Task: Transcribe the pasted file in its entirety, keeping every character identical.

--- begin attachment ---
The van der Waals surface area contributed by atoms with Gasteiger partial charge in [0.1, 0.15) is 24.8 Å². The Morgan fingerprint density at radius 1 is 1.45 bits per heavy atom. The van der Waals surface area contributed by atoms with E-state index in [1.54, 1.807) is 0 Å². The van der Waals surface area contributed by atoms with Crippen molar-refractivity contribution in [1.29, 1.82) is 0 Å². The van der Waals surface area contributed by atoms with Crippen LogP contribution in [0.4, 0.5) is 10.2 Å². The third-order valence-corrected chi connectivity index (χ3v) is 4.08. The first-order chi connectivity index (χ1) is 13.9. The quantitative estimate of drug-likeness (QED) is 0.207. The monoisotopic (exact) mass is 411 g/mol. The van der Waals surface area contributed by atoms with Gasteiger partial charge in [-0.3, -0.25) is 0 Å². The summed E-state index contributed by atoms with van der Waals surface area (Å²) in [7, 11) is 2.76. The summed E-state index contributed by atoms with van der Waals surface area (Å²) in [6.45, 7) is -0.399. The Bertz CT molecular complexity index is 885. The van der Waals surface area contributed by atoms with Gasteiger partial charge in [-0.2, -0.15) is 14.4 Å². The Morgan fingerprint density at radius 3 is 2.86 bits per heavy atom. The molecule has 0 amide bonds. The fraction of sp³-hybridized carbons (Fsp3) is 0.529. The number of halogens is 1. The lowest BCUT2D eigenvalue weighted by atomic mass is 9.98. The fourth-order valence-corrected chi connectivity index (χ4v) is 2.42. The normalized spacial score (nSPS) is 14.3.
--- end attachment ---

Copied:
The van der Waals surface area contributed by atoms with Gasteiger partial charge in [0.1, 0.15) is 24.8 Å². The Morgan fingerprint density at radius 1 is 1.45 bits per heavy atom. The van der Waals surface area contributed by atoms with E-state index in [1.54, 1.807) is 0 Å². The van der Waals surface area contributed by atoms with Crippen molar-refractivity contribution in [1.29, 1.82) is 0 Å². The van der Waals surface area contributed by atoms with Crippen LogP contribution in [0.4, 0.5) is 10.2 Å². The third-order valence-corrected chi connectivity index (χ3v) is 4.08. The first-order chi connectivity index (χ1) is 13.9. The quantitative estimate of drug-likeness (QED) is 0.207. The monoisotopic (exact) mass is 411 g/mol. The van der Waals surface area contributed by atoms with Gasteiger partial charge in [-0.3, -0.25) is 0 Å². The summed E-state index contributed by atoms with van der Waals surface area (Å²) in [7, 11) is 2.76. The summed E-state index contributed by atoms with van der Waals surface area (Å²) in [6.45, 7) is -0.399. The Bertz CT molecular complexity index is 885. The van der Waals surface area contributed by atoms with Gasteiger partial charge in [-0.2, -0.15) is 14.4 Å². The Morgan fingerprint density at radius 3 is 2.86 bits per heavy atom. The molecule has 0 amide bonds. The fraction of sp³-hybridized carbons (Fsp3) is 0.529. The number of halogens is 1. The lowest BCUT2D eigenvalue weighted by atomic mass is 9.98. The fourth-order valence-corrected chi connectivity index (χ4v) is 2.42. The normalized spacial score (nSPS) is 14.3.